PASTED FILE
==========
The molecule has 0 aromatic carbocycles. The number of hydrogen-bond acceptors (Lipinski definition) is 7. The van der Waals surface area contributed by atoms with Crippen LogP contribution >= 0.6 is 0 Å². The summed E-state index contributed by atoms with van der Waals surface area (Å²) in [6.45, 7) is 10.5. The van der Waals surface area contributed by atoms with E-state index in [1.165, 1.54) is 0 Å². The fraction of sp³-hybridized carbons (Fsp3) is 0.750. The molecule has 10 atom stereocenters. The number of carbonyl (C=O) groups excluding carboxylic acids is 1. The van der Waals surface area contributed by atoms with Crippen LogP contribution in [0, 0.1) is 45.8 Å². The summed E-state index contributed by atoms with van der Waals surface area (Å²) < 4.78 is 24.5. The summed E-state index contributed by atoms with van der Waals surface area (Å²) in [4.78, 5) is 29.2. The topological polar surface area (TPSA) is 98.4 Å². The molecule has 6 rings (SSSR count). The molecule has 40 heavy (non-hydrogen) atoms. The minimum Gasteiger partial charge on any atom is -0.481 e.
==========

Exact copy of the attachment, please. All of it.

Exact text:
The molecule has 0 aromatic carbocycles. The number of hydrogen-bond acceptors (Lipinski definition) is 7. The van der Waals surface area contributed by atoms with Crippen LogP contribution >= 0.6 is 0 Å². The summed E-state index contributed by atoms with van der Waals surface area (Å²) in [6.45, 7) is 10.5. The van der Waals surface area contributed by atoms with E-state index in [1.165, 1.54) is 0 Å². The fraction of sp³-hybridized carbons (Fsp3) is 0.750. The molecule has 10 atom stereocenters. The number of carbonyl (C=O) groups excluding carboxylic acids is 1. The van der Waals surface area contributed by atoms with Crippen LogP contribution in [0, 0.1) is 45.8 Å². The summed E-state index contributed by atoms with van der Waals surface area (Å²) < 4.78 is 24.5. The summed E-state index contributed by atoms with van der Waals surface area (Å²) in [4.78, 5) is 29.2. The topological polar surface area (TPSA) is 98.4 Å². The molecule has 6 rings (SSSR count). The molecule has 40 heavy (non-hydrogen) atoms. The minimum Gasteiger partial charge on any atom is -0.481 e.